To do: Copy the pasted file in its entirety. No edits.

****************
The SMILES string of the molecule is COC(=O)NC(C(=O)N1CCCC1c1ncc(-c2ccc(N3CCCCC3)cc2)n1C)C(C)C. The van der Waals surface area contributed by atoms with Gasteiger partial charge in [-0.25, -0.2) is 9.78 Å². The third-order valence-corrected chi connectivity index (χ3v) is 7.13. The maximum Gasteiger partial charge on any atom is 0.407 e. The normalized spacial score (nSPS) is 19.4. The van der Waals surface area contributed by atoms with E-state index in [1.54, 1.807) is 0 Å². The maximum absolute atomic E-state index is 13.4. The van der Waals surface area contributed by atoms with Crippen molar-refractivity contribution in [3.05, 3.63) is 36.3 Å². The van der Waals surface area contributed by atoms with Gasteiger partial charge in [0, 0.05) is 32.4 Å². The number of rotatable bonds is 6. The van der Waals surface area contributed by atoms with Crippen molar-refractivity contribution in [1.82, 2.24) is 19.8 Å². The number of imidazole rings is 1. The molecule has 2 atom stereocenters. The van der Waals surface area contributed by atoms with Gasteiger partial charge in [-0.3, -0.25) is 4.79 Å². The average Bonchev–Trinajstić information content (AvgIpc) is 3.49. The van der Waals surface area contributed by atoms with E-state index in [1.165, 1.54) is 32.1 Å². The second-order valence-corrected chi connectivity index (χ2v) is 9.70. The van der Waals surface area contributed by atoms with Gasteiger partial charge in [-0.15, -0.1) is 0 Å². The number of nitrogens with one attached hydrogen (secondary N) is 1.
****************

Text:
The SMILES string of the molecule is COC(=O)NC(C(=O)N1CCCC1c1ncc(-c2ccc(N3CCCCC3)cc2)n1C)C(C)C. The van der Waals surface area contributed by atoms with Gasteiger partial charge in [-0.25, -0.2) is 9.78 Å². The third-order valence-corrected chi connectivity index (χ3v) is 7.13. The maximum Gasteiger partial charge on any atom is 0.407 e. The normalized spacial score (nSPS) is 19.4. The van der Waals surface area contributed by atoms with E-state index in [1.54, 1.807) is 0 Å². The maximum absolute atomic E-state index is 13.4. The van der Waals surface area contributed by atoms with Crippen molar-refractivity contribution in [3.05, 3.63) is 36.3 Å². The van der Waals surface area contributed by atoms with Gasteiger partial charge in [0, 0.05) is 32.4 Å². The number of rotatable bonds is 6. The van der Waals surface area contributed by atoms with Crippen molar-refractivity contribution in [1.82, 2.24) is 19.8 Å². The number of imidazole rings is 1. The molecule has 2 atom stereocenters. The van der Waals surface area contributed by atoms with Gasteiger partial charge in [-0.3, -0.25) is 4.79 Å². The average Bonchev–Trinajstić information content (AvgIpc) is 3.49. The van der Waals surface area contributed by atoms with E-state index in [1.165, 1.54) is 32.1 Å². The second-order valence-corrected chi connectivity index (χ2v) is 9.70. The van der Waals surface area contributed by atoms with Gasteiger partial charge in [-0.15, -0.1) is 0 Å². The number of nitrogens with one attached hydrogen (secondary N) is 1.